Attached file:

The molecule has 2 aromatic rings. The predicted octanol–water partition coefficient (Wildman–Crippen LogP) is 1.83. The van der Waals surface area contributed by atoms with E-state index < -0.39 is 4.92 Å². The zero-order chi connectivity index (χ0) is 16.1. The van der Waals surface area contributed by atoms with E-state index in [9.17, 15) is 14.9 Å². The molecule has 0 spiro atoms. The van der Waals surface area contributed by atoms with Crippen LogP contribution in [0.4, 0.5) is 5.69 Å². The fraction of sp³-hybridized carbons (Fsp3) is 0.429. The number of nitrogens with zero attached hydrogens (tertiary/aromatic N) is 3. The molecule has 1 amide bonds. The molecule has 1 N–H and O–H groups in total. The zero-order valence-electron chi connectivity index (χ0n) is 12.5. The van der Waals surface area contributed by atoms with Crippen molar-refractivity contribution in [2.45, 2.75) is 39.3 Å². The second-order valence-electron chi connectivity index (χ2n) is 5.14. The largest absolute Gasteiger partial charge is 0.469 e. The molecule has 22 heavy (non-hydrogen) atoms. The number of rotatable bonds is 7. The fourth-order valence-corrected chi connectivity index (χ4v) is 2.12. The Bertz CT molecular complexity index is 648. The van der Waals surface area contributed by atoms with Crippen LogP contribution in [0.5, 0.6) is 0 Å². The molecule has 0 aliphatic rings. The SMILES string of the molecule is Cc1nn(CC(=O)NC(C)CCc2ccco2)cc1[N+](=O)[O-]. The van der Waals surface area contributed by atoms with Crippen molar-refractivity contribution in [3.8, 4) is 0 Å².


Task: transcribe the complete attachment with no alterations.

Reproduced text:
The molecule has 2 aromatic rings. The predicted octanol–water partition coefficient (Wildman–Crippen LogP) is 1.83. The van der Waals surface area contributed by atoms with E-state index < -0.39 is 4.92 Å². The zero-order chi connectivity index (χ0) is 16.1. The van der Waals surface area contributed by atoms with E-state index in [9.17, 15) is 14.9 Å². The molecule has 0 spiro atoms. The van der Waals surface area contributed by atoms with Crippen LogP contribution in [0.4, 0.5) is 5.69 Å². The fraction of sp³-hybridized carbons (Fsp3) is 0.429. The number of nitrogens with zero attached hydrogens (tertiary/aromatic N) is 3. The molecule has 1 amide bonds. The molecule has 1 N–H and O–H groups in total. The zero-order valence-electron chi connectivity index (χ0n) is 12.5. The van der Waals surface area contributed by atoms with Crippen molar-refractivity contribution in [2.45, 2.75) is 39.3 Å². The second-order valence-electron chi connectivity index (χ2n) is 5.14. The largest absolute Gasteiger partial charge is 0.469 e. The molecule has 22 heavy (non-hydrogen) atoms. The number of rotatable bonds is 7. The fourth-order valence-corrected chi connectivity index (χ4v) is 2.12. The Bertz CT molecular complexity index is 648. The van der Waals surface area contributed by atoms with Crippen LogP contribution in [0.5, 0.6) is 0 Å². The molecule has 0 aliphatic rings. The SMILES string of the molecule is Cc1nn(CC(=O)NC(C)CCc2ccco2)cc1[N+](=O)[O-]. The van der Waals surface area contributed by atoms with Crippen molar-refractivity contribution in [3.8, 4) is 0 Å².